Novel All-Optical Wavelength Conversion Technology for Next Generation Optical Networks

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University of South Wales


Electronics, Sensors and Photonics, Information and Communications

About The Opportunity:

The network that underpins the Internet, and most modern communications, uses a range of advanced technologies, amongst which optical fibre is perhaps one of the most critical components, requiring a range of optical transmission, modulation, modification and detection technologies. Transmission of digital information from one computer to another, via the Internet, involves a range of protocols and technologies and underneath all of these, the optical fibre transmits the data in a range of formats at increasing speeds.

As demand increases for more services to be delivered via the Internet, so network providers work to deliver increased speed to users, whether they are at home, at work, or on the move. Inside any given optical fibre, there are many different optical wavelengths being transmitted, each wavelength carries unique information. The capacity of any fibre to transmit information is increased by either increasing the speed of transmission or by putting more optical wavelengths down the fibre – or both.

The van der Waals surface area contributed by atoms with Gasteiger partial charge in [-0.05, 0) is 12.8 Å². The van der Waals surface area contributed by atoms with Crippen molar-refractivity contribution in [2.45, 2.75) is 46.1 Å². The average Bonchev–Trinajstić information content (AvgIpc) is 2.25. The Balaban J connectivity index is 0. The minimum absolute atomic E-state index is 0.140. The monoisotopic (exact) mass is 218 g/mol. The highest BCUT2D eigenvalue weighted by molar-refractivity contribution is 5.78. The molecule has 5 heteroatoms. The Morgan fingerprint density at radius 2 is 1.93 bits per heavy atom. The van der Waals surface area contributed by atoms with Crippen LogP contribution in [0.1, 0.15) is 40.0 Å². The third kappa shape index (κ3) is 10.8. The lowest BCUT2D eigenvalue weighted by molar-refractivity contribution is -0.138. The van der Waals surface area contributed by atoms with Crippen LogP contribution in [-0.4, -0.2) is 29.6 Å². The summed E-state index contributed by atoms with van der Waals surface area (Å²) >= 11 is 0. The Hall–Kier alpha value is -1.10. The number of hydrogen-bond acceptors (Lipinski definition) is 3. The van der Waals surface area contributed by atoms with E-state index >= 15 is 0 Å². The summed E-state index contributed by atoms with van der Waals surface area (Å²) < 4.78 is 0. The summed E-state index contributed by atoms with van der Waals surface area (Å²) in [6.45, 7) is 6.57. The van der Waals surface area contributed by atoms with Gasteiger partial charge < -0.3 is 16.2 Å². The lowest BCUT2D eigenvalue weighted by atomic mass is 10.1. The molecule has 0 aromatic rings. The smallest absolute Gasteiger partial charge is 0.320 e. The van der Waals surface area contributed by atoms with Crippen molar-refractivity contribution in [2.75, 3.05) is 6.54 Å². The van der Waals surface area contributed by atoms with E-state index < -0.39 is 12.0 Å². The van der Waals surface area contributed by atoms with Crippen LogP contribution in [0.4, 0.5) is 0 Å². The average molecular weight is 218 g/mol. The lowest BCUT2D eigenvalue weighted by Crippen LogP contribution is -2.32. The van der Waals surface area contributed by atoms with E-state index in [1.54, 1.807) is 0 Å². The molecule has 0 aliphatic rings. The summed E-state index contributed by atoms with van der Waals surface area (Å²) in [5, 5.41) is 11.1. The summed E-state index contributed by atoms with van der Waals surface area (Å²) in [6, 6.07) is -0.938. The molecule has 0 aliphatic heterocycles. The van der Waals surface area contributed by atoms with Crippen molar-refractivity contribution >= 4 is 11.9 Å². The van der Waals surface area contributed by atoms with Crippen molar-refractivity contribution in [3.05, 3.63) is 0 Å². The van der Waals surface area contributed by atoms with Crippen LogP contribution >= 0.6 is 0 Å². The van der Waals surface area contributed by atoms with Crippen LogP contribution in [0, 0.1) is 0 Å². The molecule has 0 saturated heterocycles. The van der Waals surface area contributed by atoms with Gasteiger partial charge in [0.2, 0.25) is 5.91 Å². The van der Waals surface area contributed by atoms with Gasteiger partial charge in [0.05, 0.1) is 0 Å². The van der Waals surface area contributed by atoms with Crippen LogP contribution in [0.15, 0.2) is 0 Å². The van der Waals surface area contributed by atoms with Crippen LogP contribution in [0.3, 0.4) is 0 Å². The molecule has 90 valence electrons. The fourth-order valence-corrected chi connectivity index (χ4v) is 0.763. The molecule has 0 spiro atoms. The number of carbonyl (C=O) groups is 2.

Over long distances (long-haul), this is a straightforward activity. However, when the fibre reaches, for example, the edge of a city, then there is a need to separate and route the information to many different locations. Within the city (the metro network), there are also internal communications, so there are a range of switching nodes that enable this redirection and control.

Although a message may be transmitted on a long-haul fibre at one wavelength the metro network needs to use wavelengths to route data to the right address. This means that the data may arrive at a node on one wavelength but has to be sent out on a different wavelength. At present, this wavelength conversion is done electronically: the signal is converted from optical into electronic form with a detector, processed (to improve signal quality due to degradation in transmission), before it is transmitted onwards down the fibre using a new wavelength using a tuneable laser. This speed of wavelength conversion is determined by the electronics between the detector and second laser and is one of the major drivers for developing the next generation all-optical network.

In addition, increasing demands on global delivery of high-performance network-based applications, such as cloud computing and (ultra) high definition video-on-demand streaming, calls for next generation all-optical networks of higher capacity and more powerful signal processing capability. Transparency (i.e. being unconcerned about the data format) and speed of operation (achieved by avoiding conversion from optical to electronic and back to optical) are the keys to a fast and successful network of the future.

Wavelength conversion is therefore acknowledged as one of the most significant optical processing functions in all-optical network systems. Some of the critical functions it can fulfil include reconfigurable routing, contention resolution, wavelength reuse, multicasting, and traffic balancing.